Named after natural history artist John James Audubon, the organisation looks to fulfil his vision of a world in which people and wildlife thrive. I discovered the following information in Florida’s Kennedy Space Center‘s Nature and Technology exhibit.

Audubon Society KSC

It reads: “John James Audubon is the most famous of all American natural history artists, renowned for his adventurous nature, his artistic genius and his obsessive interest in birds. In 1820, he set off on his epic quest to depict America’s wildlife, floating down the Mississippi River with nothing but his gun, artistic materials and a young assistant.

Unable to find secure financial backing in the United States, Audubon went to Europe in 1826. There he found both subscribers and engravers for the project. Over the next twelve years, Audubon divided his time between London and America. When abroad, he supervised the engraving and coloring of the prints. In America he traveled in search of birds to paint, arriving at the east coast of Florida in 1831 to find water birds and tropical species.”

kate on conservation logo

Want to read more about birds?

Like this? Read more about my press trip to Florida


New Year’s resolution: Tell tales by light

One of the best things about the Christmas period is vegging out in front of the television and catching up on the programmes you’ve been saving up for when you ‘get a moment’. For me, the list was expansive — and I’ve resigned myself to the fact that some of it will probably have to wait until next Christmas (it’s been a busy year for me!).

tales by light netflix title card

My Netflix marathon included the beautiful shot and incredibly inspiring docuseries; Tales by Light. Exploring the lives and work of renowned photographers, this series was originally made in partnership with National Geographic and Canon — and to say it is inspiring is an understatement.

Most gripping for me were the first two episodes of series 2, which featured ‘The Big Cat People‘; Angela and Jonathan Scott. Titled Sacred Nature, after the beautiful coffee table photography book the couple released last year, the episodes followed them through the Masaai Mara on their mission to photograph a female cheetah chasing down a kill. The episode also sees the pair revisiting the Marsh Pride from the famous Big Cat Week to photograph a relative of the poisoned lioness, Sienna, and Bella the leopard‘s granddaughter.

tales by light sacred nature on netflix

Watching the series has inspired me to pursue my interest in wildlife photography. Last year I attended a wildlife photography course at Woodbury Wetlands in London and each year I’m inspired by the incredible work on display at the Natural History Museum‘s Wildlife Photographer of the Year exhibition.

So it feels like time to reignite a forgotten love and consider storytelling through photography as well as words.

I’ve always enjoyed capturing the expressions of wild animals, such as these beautiful cheetahs I photographed in South Africa, and I hope to highlight the conservation issues that animals face by better utilising photography as a medium to inspire. Sadly we end 2017 with calls for cheetahs to be listed as an endangered species, with fewer than 7,100 remaining in the wild. When I look back over these pictures, the thought of losing these beautiful creatures makes me feel genuinely heartbroken.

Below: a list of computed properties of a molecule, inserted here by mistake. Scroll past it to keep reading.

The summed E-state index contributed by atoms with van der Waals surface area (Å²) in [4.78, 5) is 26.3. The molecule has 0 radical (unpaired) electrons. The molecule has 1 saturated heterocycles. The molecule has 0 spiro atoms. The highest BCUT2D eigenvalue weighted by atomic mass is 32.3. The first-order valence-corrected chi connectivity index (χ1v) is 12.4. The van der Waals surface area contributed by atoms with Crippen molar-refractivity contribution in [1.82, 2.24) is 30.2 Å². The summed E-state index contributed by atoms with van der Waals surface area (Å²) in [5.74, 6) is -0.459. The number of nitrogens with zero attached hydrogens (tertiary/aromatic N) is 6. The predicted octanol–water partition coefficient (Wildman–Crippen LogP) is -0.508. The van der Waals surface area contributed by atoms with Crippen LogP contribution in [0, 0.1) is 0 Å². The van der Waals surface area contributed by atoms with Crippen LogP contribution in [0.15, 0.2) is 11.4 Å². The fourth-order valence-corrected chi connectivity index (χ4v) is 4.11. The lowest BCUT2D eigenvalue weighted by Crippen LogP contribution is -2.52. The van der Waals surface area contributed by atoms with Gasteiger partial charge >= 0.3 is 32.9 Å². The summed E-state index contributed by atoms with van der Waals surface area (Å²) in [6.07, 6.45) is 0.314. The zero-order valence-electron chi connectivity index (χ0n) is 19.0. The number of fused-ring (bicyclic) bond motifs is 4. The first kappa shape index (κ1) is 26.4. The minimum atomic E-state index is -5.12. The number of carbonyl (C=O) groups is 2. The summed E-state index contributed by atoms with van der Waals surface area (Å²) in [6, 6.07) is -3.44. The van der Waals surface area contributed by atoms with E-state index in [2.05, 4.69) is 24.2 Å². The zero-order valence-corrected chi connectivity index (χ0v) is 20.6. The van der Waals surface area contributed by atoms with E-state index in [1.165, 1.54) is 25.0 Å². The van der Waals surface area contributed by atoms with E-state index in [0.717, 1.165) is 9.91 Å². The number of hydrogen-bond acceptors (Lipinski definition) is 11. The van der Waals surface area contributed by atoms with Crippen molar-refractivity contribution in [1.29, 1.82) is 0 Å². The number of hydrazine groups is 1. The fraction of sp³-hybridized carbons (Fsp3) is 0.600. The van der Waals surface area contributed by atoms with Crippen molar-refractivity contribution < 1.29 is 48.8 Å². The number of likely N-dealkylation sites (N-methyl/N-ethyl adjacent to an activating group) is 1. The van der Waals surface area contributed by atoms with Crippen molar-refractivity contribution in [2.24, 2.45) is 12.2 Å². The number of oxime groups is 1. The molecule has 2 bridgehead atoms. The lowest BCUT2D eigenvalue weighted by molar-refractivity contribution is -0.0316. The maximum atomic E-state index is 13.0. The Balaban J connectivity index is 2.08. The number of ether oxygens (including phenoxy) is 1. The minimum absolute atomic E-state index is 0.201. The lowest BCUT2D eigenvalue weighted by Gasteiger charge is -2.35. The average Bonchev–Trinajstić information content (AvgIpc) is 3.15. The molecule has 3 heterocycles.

Photography is such a powerful tool for documenting rare and surprising animal encounters. Perhaps, unexpectedly, one of the rarest wildlife finds I’ve ever photographed is this Southern African hedgehog, pictured at Shamwari Game Reserve on the Eastern Cape of South Africa. Spotted on a night drive and lifted into the beams of the Land Rover headlights, this little hedgehog was the first of its species to be seen in the reserve in around 10 years! Very little is known about the creatures in the wild.

As Jonathan Scott acknowledges in Tales by Light; photography is about capturing the perfect moment and for him, that means knowing where to be, which can take years of getting to know the area and understanding the animals being photographed. Possibly my favourite take away point from the episode is Angela Scott‘s statement that “photography is an extraordinary art because you can see these moments that only you see and you just want to share them and say ‘look at this, isn’t it beautiful? This is the world we live in.”

Bird photography by Kate on Conservation

Photography can also be a perfect way to highlight the difference between wild and captivity. Consider the fact that both the photo above and the one below show a bird sitting on a branch; but the use of light (soft sunlit silhouette compared with harsh spotlight in a aviary) help convey a sense of vast, open freedom compared with the impression of a shallow, flatter image to convey a sense of confinement.

Perhaps my favourite sequence of photos I’ve taken so far is the tale of this lonely elephant walking alongside the watering hole. To me the images represent a terrifying future — one where, if we do not act to secure a ban on the sale of ivory in the UK, we could see the last elephant of the species walks alone into extinction.

elephant resting in the sunTo end with good news, however, as 2017 ticked away, the historic Ivory Ban in China entered into force on the 31 December. All commercial sales and processing of elephant ivory are now illegal in China.

And as if to kickstart my motivation in learning more about wildlife photography, my photograph was picked up by BBC Earth and has received over 10,000 likes!

Happy new year and best blessings for 2018!

kate on conservation logo

Learn more about photography for conservation: